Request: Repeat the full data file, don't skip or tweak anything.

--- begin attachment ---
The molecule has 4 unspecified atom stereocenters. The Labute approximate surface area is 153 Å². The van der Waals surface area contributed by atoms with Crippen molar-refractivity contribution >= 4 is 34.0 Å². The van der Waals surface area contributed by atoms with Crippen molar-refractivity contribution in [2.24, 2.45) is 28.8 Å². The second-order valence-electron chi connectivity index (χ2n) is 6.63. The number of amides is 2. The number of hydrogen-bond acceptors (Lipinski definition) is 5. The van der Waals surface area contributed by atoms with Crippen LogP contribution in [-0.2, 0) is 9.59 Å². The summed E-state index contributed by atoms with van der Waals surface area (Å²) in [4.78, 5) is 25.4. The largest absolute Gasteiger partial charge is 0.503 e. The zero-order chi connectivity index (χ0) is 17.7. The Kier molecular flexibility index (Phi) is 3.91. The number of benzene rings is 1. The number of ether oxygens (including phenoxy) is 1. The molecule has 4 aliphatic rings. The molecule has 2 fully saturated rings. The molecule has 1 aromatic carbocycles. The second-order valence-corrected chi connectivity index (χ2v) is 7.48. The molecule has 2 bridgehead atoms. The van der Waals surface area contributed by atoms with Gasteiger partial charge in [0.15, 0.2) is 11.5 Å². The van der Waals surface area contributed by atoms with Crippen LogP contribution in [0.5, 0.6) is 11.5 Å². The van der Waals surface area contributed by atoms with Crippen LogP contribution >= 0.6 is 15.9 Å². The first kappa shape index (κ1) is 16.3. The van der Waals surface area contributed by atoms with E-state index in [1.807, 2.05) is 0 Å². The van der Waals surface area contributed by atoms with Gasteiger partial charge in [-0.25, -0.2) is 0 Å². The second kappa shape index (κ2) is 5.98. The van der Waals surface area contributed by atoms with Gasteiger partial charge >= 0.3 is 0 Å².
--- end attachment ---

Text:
The molecule has 4 unspecified atom stereocenters. The Labute approximate surface area is 153 Å². The van der Waals surface area contributed by atoms with Crippen molar-refractivity contribution >= 4 is 34.0 Å². The van der Waals surface area contributed by atoms with Crippen molar-refractivity contribution in [2.24, 2.45) is 28.8 Å². The second-order valence-electron chi connectivity index (χ2n) is 6.63. The number of amides is 2. The number of hydrogen-bond acceptors (Lipinski definition) is 5. The van der Waals surface area contributed by atoms with Crippen LogP contribution in [-0.2, 0) is 9.59 Å². The summed E-state index contributed by atoms with van der Waals surface area (Å²) in [4.78, 5) is 25.4. The largest absolute Gasteiger partial charge is 0.503 e. The zero-order chi connectivity index (χ0) is 17.7. The Kier molecular flexibility index (Phi) is 3.91. The number of benzene rings is 1. The number of ether oxygens (including phenoxy) is 1. The molecule has 4 aliphatic rings. The molecule has 2 fully saturated rings. The molecule has 1 aromatic carbocycles. The second-order valence-corrected chi connectivity index (χ2v) is 7.48. The molecule has 2 bridgehead atoms. The van der Waals surface area contributed by atoms with Gasteiger partial charge in [0.15, 0.2) is 11.5 Å². The van der Waals surface area contributed by atoms with Crippen LogP contribution in [0.5, 0.6) is 11.5 Å². The van der Waals surface area contributed by atoms with Crippen LogP contribution >= 0.6 is 15.9 Å². The first kappa shape index (κ1) is 16.3. The van der Waals surface area contributed by atoms with E-state index in [1.807, 2.05) is 0 Å². The van der Waals surface area contributed by atoms with Gasteiger partial charge in [-0.25, -0.2) is 0 Å². The second kappa shape index (κ2) is 5.98. The van der Waals surface area contributed by atoms with Gasteiger partial charge >= 0.3 is 0 Å².